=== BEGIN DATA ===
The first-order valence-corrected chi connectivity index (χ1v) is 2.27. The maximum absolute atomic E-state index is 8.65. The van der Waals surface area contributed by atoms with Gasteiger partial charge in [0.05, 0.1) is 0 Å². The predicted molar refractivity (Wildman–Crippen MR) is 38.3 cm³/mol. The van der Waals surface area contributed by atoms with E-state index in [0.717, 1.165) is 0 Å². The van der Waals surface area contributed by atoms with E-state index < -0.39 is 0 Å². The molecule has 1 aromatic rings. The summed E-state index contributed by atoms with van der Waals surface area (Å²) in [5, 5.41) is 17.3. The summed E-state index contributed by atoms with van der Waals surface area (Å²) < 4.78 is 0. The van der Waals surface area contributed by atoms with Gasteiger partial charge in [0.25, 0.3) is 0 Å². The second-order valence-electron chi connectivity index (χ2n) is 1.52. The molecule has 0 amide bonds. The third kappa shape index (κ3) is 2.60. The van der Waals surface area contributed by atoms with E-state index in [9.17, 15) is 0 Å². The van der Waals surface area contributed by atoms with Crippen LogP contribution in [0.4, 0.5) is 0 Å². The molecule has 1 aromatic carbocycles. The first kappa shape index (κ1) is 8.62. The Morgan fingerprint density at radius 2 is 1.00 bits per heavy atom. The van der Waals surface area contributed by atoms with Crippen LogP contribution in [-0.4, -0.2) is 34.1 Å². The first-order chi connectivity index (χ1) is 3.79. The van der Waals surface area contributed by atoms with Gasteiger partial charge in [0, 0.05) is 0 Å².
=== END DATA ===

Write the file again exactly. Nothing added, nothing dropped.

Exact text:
The first-order valence-corrected chi connectivity index (χ1v) is 2.27. The maximum absolute atomic E-state index is 8.65. The van der Waals surface area contributed by atoms with Gasteiger partial charge in [0.05, 0.1) is 0 Å². The predicted molar refractivity (Wildman–Crippen MR) is 38.3 cm³/mol. The van der Waals surface area contributed by atoms with E-state index in [0.717, 1.165) is 0 Å². The van der Waals surface area contributed by atoms with E-state index < -0.39 is 0 Å². The molecule has 1 aromatic rings. The summed E-state index contributed by atoms with van der Waals surface area (Å²) in [5, 5.41) is 17.3. The summed E-state index contributed by atoms with van der Waals surface area (Å²) < 4.78 is 0. The van der Waals surface area contributed by atoms with Gasteiger partial charge in [0.25, 0.3) is 0 Å². The second-order valence-electron chi connectivity index (χ2n) is 1.52. The molecule has 0 amide bonds. The third kappa shape index (κ3) is 2.60. The van der Waals surface area contributed by atoms with E-state index in [9.17, 15) is 0 Å². The van der Waals surface area contributed by atoms with Crippen LogP contribution in [0.4, 0.5) is 0 Å². The molecule has 1 aromatic carbocycles. The first kappa shape index (κ1) is 8.62. The Morgan fingerprint density at radius 2 is 1.00 bits per heavy atom. The van der Waals surface area contributed by atoms with Crippen LogP contribution in [-0.4, -0.2) is 34.1 Å². The first-order chi connectivity index (χ1) is 3.79. The van der Waals surface area contributed by atoms with Gasteiger partial charge in [0, 0.05) is 0 Å².